Article by Peter Cihon, Moritz J. Kleinaltenkamp, Jonas Schuett and Seth D. Baum. Published in IEEE Transactions on Technology and Society.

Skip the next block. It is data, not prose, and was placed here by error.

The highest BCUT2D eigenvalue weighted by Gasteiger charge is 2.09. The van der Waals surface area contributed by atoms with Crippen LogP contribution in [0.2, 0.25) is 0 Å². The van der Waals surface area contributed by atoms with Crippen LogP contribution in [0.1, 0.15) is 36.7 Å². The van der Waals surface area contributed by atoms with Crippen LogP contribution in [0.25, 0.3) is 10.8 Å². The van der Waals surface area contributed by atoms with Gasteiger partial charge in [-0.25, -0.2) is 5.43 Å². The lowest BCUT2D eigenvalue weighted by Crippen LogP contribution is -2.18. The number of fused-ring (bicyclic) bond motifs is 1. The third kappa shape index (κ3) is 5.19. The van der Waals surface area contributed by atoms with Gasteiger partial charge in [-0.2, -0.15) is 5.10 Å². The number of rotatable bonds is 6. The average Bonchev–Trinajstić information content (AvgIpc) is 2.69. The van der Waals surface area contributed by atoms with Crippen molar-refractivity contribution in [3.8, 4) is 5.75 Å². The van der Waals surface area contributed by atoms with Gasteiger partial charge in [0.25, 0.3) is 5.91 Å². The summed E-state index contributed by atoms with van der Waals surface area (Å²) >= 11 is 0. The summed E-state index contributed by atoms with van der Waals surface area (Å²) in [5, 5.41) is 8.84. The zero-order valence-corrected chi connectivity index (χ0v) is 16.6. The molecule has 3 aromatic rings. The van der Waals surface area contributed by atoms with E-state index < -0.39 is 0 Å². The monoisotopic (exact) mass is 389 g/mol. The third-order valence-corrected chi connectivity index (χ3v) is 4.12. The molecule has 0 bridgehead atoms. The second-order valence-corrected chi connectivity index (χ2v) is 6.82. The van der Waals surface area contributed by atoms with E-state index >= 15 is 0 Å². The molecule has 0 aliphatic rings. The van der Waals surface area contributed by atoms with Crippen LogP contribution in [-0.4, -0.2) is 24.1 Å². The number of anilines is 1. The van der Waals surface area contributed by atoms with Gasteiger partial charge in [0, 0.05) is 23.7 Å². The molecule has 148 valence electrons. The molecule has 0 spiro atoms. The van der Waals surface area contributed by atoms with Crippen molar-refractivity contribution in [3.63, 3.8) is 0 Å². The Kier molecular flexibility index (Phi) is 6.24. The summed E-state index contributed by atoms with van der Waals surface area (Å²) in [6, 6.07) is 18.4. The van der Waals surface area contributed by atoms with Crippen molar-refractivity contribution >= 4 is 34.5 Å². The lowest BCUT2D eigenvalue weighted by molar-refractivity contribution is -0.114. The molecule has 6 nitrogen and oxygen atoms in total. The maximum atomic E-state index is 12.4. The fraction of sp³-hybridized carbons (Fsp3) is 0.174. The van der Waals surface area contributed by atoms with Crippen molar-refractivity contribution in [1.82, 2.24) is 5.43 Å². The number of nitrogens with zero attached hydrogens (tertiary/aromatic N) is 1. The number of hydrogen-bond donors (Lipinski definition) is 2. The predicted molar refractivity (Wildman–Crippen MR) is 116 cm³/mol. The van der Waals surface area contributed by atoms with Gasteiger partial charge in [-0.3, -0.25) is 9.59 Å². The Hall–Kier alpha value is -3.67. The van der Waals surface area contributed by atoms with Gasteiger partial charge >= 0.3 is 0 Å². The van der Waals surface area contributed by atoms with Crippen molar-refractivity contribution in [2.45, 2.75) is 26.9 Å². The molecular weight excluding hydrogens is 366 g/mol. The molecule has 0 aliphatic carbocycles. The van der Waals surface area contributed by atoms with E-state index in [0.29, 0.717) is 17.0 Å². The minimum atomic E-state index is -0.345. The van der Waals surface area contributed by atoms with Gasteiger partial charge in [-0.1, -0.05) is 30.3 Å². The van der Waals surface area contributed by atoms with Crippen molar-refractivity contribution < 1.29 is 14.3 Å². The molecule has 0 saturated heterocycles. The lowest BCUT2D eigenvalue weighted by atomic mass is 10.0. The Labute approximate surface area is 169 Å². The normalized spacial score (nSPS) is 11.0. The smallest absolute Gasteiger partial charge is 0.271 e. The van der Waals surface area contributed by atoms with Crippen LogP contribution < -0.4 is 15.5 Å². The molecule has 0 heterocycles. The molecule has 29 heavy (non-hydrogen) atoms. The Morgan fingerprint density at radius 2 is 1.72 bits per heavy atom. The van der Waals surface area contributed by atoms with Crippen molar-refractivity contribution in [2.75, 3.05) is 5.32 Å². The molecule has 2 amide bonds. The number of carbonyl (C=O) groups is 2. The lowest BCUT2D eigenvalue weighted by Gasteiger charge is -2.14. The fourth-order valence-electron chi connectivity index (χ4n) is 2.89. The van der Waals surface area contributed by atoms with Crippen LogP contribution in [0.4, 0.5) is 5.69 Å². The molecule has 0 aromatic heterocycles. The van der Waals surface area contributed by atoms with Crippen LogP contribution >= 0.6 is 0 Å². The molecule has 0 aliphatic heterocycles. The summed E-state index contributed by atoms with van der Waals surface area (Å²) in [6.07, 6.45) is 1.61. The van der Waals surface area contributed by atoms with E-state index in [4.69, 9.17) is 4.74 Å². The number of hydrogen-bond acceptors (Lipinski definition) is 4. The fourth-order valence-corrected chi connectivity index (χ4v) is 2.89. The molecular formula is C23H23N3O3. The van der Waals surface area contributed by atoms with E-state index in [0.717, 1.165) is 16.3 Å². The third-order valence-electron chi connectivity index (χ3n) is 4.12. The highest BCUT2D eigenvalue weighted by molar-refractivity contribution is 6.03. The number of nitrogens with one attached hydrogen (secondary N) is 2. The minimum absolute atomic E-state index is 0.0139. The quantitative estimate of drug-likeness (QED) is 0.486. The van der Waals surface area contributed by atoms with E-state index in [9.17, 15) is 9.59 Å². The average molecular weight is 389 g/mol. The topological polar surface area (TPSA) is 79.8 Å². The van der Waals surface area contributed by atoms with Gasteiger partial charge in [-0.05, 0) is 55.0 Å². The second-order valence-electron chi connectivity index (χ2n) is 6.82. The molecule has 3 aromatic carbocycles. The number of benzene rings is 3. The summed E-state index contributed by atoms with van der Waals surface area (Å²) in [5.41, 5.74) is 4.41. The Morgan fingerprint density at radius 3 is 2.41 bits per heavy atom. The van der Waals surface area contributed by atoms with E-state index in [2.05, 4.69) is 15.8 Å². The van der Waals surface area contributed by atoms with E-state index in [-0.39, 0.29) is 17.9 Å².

As artificial intelligence (AI) systems are increasingly deployed, principles for ethical AI are also proliferating. Certification offers a method to both incentivize adoption of these principles and substantiate that they have been implemented in practice. This paper draws from management literature on certification and reviews current AI certification programs and proposals. Successful programs rely on both emerging technical methods and specific design considerations. In order to avoid two common failures of certification, program designs should ensure that the symbol of the certification is substantially implemented in practice and that the program achieves its stated goals. The review indicates that the field currently focuses on self-certification and third-party certification of systems, individuals, and organizations—to the exclusion of process management certifications. Additionally, the paper considers prospects for future AI certification programs. Ongoing changes in AI technology suggest that AI certification regimes should be designed to emphasize governance criteria of enduring value, such as ethics training for AI developers, and to adjust technical criteria as the technology changes. Overall, certification can play a valuable mix in the portfolio of AI governance tools.